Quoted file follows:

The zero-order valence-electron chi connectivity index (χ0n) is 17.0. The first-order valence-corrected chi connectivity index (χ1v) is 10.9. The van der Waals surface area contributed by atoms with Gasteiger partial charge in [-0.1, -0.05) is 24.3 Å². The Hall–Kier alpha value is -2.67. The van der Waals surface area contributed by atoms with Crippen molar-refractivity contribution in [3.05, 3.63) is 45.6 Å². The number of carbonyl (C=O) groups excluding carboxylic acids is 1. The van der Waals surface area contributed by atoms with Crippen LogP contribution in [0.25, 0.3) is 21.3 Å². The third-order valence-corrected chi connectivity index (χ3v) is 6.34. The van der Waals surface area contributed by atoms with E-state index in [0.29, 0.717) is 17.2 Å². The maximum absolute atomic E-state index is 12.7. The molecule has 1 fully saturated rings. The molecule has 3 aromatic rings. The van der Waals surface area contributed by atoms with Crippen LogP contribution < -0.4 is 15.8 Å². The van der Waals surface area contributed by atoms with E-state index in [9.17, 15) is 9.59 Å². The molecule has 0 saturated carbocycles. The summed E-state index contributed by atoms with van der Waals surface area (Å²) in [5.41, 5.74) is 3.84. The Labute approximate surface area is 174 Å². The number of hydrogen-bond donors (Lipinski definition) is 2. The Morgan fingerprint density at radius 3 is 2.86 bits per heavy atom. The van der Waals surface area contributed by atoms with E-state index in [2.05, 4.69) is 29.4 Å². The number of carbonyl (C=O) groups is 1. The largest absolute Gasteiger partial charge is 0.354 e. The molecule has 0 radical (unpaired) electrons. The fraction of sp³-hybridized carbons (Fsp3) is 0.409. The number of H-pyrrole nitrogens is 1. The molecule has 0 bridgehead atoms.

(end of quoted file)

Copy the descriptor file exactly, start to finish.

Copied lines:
The zero-order valence-electron chi connectivity index (χ0n) is 17.0. The first-order valence-corrected chi connectivity index (χ1v) is 10.9. The van der Waals surface area contributed by atoms with Gasteiger partial charge in [-0.1, -0.05) is 24.3 Å². The Hall–Kier alpha value is -2.67. The van der Waals surface area contributed by atoms with Crippen molar-refractivity contribution in [3.05, 3.63) is 45.6 Å². The number of carbonyl (C=O) groups excluding carboxylic acids is 1. The van der Waals surface area contributed by atoms with Crippen LogP contribution in [0.25, 0.3) is 21.3 Å². The third-order valence-corrected chi connectivity index (χ3v) is 6.34. The van der Waals surface area contributed by atoms with E-state index in [0.29, 0.717) is 17.2 Å². The maximum absolute atomic E-state index is 12.7. The molecule has 1 fully saturated rings. The molecule has 3 aromatic rings. The van der Waals surface area contributed by atoms with Crippen LogP contribution < -0.4 is 15.8 Å². The van der Waals surface area contributed by atoms with E-state index in [9.17, 15) is 9.59 Å². The molecule has 0 saturated carbocycles. The summed E-state index contributed by atoms with van der Waals surface area (Å²) in [5.41, 5.74) is 3.84. The Labute approximate surface area is 174 Å². The number of hydrogen-bond donors (Lipinski definition) is 2. The Morgan fingerprint density at radius 3 is 2.86 bits per heavy atom. The van der Waals surface area contributed by atoms with E-state index in [2.05, 4.69) is 29.4 Å². The number of carbonyl (C=O) groups is 1. The largest absolute Gasteiger partial charge is 0.354 e. The molecule has 0 radical (unpaired) electrons. The fraction of sp³-hybridized carbons (Fsp3) is 0.409. The number of H-pyrrole nitrogens is 1. The molecule has 0 bridgehead atoms.